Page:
Crowdsourcing is a hot topic these days. Companies like CrowdFlower and Amazon Mechanical Turk enable businesses to leverage the power of crowds to get work done efficiently and cost-effectively. There’s even a crowdsourcing conference dedicated entirely to the topic.
But what is crowdsourcing, and can it help your small business?
Simply put, crowdsourcing is outsourcing work to a community. You can crowdsource a lot of things: your graphic design, your brainstorming, tasks or even your research. Companies have sprung up over the last few years that enable you to access a “crowd” to get this kind of work done very cost effectively.
Logoworks, which was started in 2001, pioneered crowdsourcing. They made it cost-effective for a small business to get a logo without having to deal with the headaches of finding, meeting with, and going through revision after revision with a single designer. Instead, designers around the world submit logos. The customer chooses and pays for the one they like.
Morgan Lynch, who founded Logoworks, put the power of crowdsourcing, or as he prefers to call it, “distributed workforces,” to the test. His new company Needle uses a distributed workforce to create a better shopping experience for ecommerce sites.
Chat provides an experience that you cannot provide through social media. Companies like Comcast offer customer support to their customers on Twitter. It’s close to real time, but not as real time as online chat, says Pete Codella of Codella marketing. “With chat people are on your web site ready to make a purchase. Optimizing chat for customer service taps into today’s Internet addicted customers. You are in effect saying, we hear you and we’re here.”
Forrester’s study of ShopNBC’s chat program found
that chat increased conversions and reduced shopping cart abandonment. Average order size increased and customers who chatted spent “on average 38 percent more than other customers.” It also “reduced returns and order cancellations by about 12 percent and increased return visits.”
The hot headphone company Skullcandy has been beta testing Needle. Lynch wants to provide assistance when being on a website is just like walking into a store. You expect to be greeted or have someone there to answer questions. You don’t expect to have to wait a long time to get an answer. Online customers need even more assistance since they cannot see or touch an item.
A common question people ask when they first try Skullcandy’s online chat is, “Are you a robot?” The person on the other end of the chat is far from it. The person they’re chatting with, or the “Needler,” is actually one of Skullcandy’s biggest fans and product experts. “These are people that embody the brand. They’re into action sports, love music, love great headphones, and want to help people find the right product for their lifestyle,” says Morgan.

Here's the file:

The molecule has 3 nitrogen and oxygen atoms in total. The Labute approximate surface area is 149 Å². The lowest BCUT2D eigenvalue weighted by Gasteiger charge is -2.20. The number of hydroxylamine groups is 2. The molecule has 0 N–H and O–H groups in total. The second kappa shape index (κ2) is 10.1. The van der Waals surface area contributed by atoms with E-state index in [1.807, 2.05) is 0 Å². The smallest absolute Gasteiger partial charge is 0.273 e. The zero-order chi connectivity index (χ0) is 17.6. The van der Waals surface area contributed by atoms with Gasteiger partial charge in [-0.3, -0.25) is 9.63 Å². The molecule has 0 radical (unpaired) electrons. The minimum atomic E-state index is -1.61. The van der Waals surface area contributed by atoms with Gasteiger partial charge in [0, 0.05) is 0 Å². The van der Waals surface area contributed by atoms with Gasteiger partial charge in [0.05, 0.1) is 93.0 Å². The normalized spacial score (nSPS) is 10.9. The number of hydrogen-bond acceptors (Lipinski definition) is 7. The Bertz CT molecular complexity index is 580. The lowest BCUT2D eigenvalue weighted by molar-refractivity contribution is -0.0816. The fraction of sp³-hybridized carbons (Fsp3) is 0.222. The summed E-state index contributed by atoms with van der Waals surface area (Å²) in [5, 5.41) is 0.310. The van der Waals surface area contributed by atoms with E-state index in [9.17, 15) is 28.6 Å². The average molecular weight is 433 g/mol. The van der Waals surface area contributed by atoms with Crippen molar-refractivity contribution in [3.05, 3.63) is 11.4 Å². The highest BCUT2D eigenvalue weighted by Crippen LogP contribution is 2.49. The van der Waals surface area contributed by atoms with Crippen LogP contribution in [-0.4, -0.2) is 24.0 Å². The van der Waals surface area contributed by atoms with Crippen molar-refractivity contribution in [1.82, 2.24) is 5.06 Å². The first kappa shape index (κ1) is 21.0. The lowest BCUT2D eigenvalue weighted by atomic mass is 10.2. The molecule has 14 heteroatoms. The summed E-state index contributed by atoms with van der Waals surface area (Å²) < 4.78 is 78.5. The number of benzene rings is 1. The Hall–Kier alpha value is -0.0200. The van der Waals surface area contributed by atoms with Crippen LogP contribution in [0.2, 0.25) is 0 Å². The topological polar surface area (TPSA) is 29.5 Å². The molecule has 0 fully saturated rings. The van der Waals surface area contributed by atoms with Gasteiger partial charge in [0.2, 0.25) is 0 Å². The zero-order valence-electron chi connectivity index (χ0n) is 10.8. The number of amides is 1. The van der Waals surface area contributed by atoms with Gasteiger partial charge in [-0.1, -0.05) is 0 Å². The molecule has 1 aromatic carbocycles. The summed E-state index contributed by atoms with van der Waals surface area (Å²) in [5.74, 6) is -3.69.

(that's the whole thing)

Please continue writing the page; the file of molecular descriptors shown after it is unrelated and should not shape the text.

The company finds Needlers through social media sites like Facebook profiles and blogs. Once they join, they tell their friends. The company gives them incentives to give a great customer experience and customers pay just for chats completed.
Try chatting on most sites and ask a subjective question such as: “Which game do you think I should get for my daughter’s birthday?” You will likely get a canned response that says something like, “Let me check on that,” followed by “Can I get an item number?” You wait and wait for an answer. Your frustration starts to build.
Companies can be so protective of their brand, and spend big on marketing and training, and yet put very little resources into chat. Needle hopes to turn that trend on its head. It’s designed to provide companies with an interactive brand experience that helps increase online conversion. Lynch wouldn’t provide numbers, but he said conversion rates are “very good.”
The technology gives the Needler all the tools they need to give the shopper the best service possible. They know exactly what pages a person has visited so they won’t ask redundant questions. They can share product links, images, draw on the images, and even create specialized coupons for a specific customer in the chat window. Needle’s online chat banner won’t show up if there is no one available to chat.
Who would you rather leave your customer service to? Someone in a call center who has never used your product and who doesn’t speak good English? Or a brand advocate who is very familiar with your products?
* * * * *
Janet Meiners Thaeler is an Evangelist for OrangeSoda Inc. and the principal blogger for their corporate blog and Twitter account. She regularly advises clients on blogging and social media strategies. Her blog is Newspapergrl.com (and Twitter account @newspapergrl). She is passionate about online marketing and is always looking for new insights, resources and trends to help her clients.